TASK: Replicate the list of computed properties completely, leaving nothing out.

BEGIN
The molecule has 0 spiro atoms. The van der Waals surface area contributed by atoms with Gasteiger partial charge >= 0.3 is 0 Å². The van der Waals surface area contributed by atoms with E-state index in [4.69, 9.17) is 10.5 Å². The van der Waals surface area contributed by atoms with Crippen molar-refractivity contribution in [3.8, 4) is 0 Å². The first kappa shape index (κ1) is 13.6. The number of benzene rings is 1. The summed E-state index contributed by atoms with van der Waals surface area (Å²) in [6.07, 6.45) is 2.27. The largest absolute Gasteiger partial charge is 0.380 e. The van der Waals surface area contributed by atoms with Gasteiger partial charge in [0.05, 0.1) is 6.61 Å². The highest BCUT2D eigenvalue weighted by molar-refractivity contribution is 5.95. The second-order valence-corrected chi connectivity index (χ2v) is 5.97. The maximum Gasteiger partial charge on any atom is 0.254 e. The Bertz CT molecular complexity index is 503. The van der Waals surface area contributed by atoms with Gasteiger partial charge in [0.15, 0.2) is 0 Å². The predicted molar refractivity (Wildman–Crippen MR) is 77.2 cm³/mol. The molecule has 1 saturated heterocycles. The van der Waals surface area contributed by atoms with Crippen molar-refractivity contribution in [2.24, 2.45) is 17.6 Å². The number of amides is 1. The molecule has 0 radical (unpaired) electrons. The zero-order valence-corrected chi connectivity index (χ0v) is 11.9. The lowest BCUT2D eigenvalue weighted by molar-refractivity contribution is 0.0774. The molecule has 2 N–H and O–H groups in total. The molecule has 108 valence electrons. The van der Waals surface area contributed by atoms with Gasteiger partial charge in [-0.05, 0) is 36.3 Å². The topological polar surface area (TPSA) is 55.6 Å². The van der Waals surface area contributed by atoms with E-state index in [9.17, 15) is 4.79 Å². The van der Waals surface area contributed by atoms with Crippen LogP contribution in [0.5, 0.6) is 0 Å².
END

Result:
The molecule has 0 spiro atoms. The van der Waals surface area contributed by atoms with Gasteiger partial charge >= 0.3 is 0 Å². The van der Waals surface area contributed by atoms with E-state index in [4.69, 9.17) is 10.5 Å². The van der Waals surface area contributed by atoms with Crippen molar-refractivity contribution in [3.8, 4) is 0 Å². The first kappa shape index (κ1) is 13.6. The number of benzene rings is 1. The summed E-state index contributed by atoms with van der Waals surface area (Å²) in [6.07, 6.45) is 2.27. The largest absolute Gasteiger partial charge is 0.380 e. The van der Waals surface area contributed by atoms with Gasteiger partial charge in [0.05, 0.1) is 6.61 Å². The highest BCUT2D eigenvalue weighted by molar-refractivity contribution is 5.95. The second-order valence-corrected chi connectivity index (χ2v) is 5.97. The maximum Gasteiger partial charge on any atom is 0.254 e. The Bertz CT molecular complexity index is 503. The van der Waals surface area contributed by atoms with Gasteiger partial charge in [0.15, 0.2) is 0 Å². The predicted molar refractivity (Wildman–Crippen MR) is 77.2 cm³/mol. The molecule has 1 saturated heterocycles. The van der Waals surface area contributed by atoms with Crippen molar-refractivity contribution in [2.24, 2.45) is 17.6 Å². The number of amides is 1. The molecule has 0 radical (unpaired) electrons. The zero-order valence-corrected chi connectivity index (χ0v) is 11.9. The lowest BCUT2D eigenvalue weighted by molar-refractivity contribution is 0.0774. The molecule has 2 N–H and O–H groups in total. The molecule has 108 valence electrons. The van der Waals surface area contributed by atoms with Gasteiger partial charge in [-0.05, 0) is 36.3 Å². The topological polar surface area (TPSA) is 55.6 Å². The van der Waals surface area contributed by atoms with E-state index in [9.17, 15) is 4.79 Å². The van der Waals surface area contributed by atoms with Crippen LogP contribution in [0.5, 0.6) is 0 Å².